The relationship between soyfoods and breast cancer risk has been a topic of research for more than 20 years. Evidence suggests that consuming modest amounts of soy during childhood and/or adolescence is very protective against breast cancer later on in life. But to the effects of soyfoods in women with breast cancer is controversial. In particular, there are questions about the safety of soy—especially soy supplements or extracts—for women with tumors that are stimulated by estrogen.
The latest study to provide insight into this issue was conducted by researchers from The Fred Hutchinson Cancer Research Center and the University of Washington (Seattle) and the University of California at San Diego.
In total, 35,016 female postmenopausal women between the ages of 50 and 76 years who were residents of Washington State were enrolled in the Vitamins And Lifestyle (VITAL) Cohort. Each participant completed a 24-page questionnaire that included questions about supplement use. Participants were followed for approximately 6 years. During this time 880 women developed invasive breast cancer.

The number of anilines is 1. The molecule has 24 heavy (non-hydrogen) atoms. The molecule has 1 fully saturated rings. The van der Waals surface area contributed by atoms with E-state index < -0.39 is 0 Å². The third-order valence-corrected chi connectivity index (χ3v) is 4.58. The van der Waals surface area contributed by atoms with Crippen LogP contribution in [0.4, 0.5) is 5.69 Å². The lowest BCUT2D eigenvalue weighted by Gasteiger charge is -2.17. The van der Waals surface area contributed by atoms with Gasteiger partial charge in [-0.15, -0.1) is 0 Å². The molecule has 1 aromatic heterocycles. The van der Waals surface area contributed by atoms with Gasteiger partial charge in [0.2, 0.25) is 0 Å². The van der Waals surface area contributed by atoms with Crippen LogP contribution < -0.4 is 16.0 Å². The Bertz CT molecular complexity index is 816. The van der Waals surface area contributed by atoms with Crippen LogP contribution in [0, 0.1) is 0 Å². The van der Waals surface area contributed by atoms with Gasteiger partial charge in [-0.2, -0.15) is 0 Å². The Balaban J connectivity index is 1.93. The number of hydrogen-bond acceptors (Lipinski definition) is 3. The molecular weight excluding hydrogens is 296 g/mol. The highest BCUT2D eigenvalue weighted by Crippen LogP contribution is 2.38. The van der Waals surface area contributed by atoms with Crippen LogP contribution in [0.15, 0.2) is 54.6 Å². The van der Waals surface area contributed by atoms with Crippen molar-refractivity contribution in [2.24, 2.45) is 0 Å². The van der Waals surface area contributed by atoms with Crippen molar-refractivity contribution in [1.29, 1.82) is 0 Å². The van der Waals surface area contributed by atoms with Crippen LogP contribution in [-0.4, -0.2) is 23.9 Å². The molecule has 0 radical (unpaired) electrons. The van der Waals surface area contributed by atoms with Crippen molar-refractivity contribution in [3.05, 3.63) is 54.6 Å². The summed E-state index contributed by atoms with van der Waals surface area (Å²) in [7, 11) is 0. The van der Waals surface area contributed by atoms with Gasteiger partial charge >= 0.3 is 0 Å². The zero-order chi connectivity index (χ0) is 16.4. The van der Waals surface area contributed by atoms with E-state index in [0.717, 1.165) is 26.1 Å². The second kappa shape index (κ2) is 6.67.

Results showed that approximately 4.5% of the women reported using soy supplements. However, soy supplement use was unrelated to breast cancer risk; they neither increased nor decreased breast cancer risk. These results support other recently published research showing that soyfoods do not increase breast cancer risk in healthy women or women at increased breast cancer risk.
Brasky TM, Lampe JW, Potter JD, Patterson RE, White E. Specialty supplements and breast cancer risk in the VITamins And Lifestyle (VITAL) Cohort. Cancer Epidemiol Biomarkers Prev 2010;19:1696-708.